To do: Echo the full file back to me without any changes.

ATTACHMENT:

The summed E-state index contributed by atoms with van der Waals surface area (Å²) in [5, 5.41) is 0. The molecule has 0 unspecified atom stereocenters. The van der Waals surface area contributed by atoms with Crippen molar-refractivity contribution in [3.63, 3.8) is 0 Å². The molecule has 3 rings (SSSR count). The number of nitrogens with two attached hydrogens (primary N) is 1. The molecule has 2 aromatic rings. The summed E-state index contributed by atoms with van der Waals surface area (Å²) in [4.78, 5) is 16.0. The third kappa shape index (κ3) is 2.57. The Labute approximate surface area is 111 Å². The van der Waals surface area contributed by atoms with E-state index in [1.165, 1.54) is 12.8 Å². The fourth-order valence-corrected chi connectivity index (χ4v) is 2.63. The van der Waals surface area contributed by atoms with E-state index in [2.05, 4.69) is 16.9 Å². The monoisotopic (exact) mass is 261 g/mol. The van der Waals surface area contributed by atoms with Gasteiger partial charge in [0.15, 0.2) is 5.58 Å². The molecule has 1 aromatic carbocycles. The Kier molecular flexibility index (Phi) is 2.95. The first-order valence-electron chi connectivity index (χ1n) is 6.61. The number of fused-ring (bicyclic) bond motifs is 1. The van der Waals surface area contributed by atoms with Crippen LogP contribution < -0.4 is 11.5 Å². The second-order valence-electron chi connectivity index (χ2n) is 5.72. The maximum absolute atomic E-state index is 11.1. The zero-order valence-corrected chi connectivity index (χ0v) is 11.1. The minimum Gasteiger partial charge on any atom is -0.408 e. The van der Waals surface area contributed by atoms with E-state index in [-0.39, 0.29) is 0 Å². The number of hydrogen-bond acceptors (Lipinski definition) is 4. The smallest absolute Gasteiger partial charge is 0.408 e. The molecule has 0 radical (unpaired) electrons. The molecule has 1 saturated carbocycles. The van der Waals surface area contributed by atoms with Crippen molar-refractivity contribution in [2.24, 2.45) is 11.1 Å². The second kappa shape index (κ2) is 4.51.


The summed E-state index contributed by atoms with van der Waals surface area (Å²) in [5, 5.41) is 0. The molecule has 0 unspecified atom stereocenters. The van der Waals surface area contributed by atoms with Crippen molar-refractivity contribution in [3.63, 3.8) is 0 Å². The molecule has 3 rings (SSSR count). The number of nitrogens with two attached hydrogens (primary N) is 1. The molecule has 2 aromatic rings. The summed E-state index contributed by atoms with van der Waals surface area (Å²) in [4.78, 5) is 16.0. The third kappa shape index (κ3) is 2.57. The Labute approximate surface area is 111 Å². The van der Waals surface area contributed by atoms with E-state index in [1.165, 1.54) is 12.8 Å². The fourth-order valence-corrected chi connectivity index (χ4v) is 2.63. The van der Waals surface area contributed by atoms with E-state index in [2.05, 4.69) is 16.9 Å². The monoisotopic (exact) mass is 261 g/mol. The van der Waals surface area contributed by atoms with Gasteiger partial charge in [0.15, 0.2) is 5.58 Å². The molecule has 1 aromatic carbocycles. The Kier molecular flexibility index (Phi) is 2.95. The first-order valence-electron chi connectivity index (χ1n) is 6.61. The number of fused-ring (bicyclic) bond motifs is 1. The van der Waals surface area contributed by atoms with Crippen LogP contribution < -0.4 is 11.5 Å². The second-order valence-electron chi connectivity index (χ2n) is 5.72. The maximum absolute atomic E-state index is 11.1. The zero-order valence-corrected chi connectivity index (χ0v) is 11.1. The minimum Gasteiger partial charge on any atom is -0.408 e. The van der Waals surface area contributed by atoms with E-state index in [-0.39, 0.29) is 0 Å². The number of hydrogen-bond acceptors (Lipinski definition) is 4. The smallest absolute Gasteiger partial charge is 0.408 e. The molecule has 0 radical (unpaired) electrons. The molecule has 1 saturated carbocycles. The van der Waals surface area contributed by atoms with Crippen molar-refractivity contribution in [2.24, 2.45) is 11.1 Å². The second kappa shape index (κ2) is 4.51.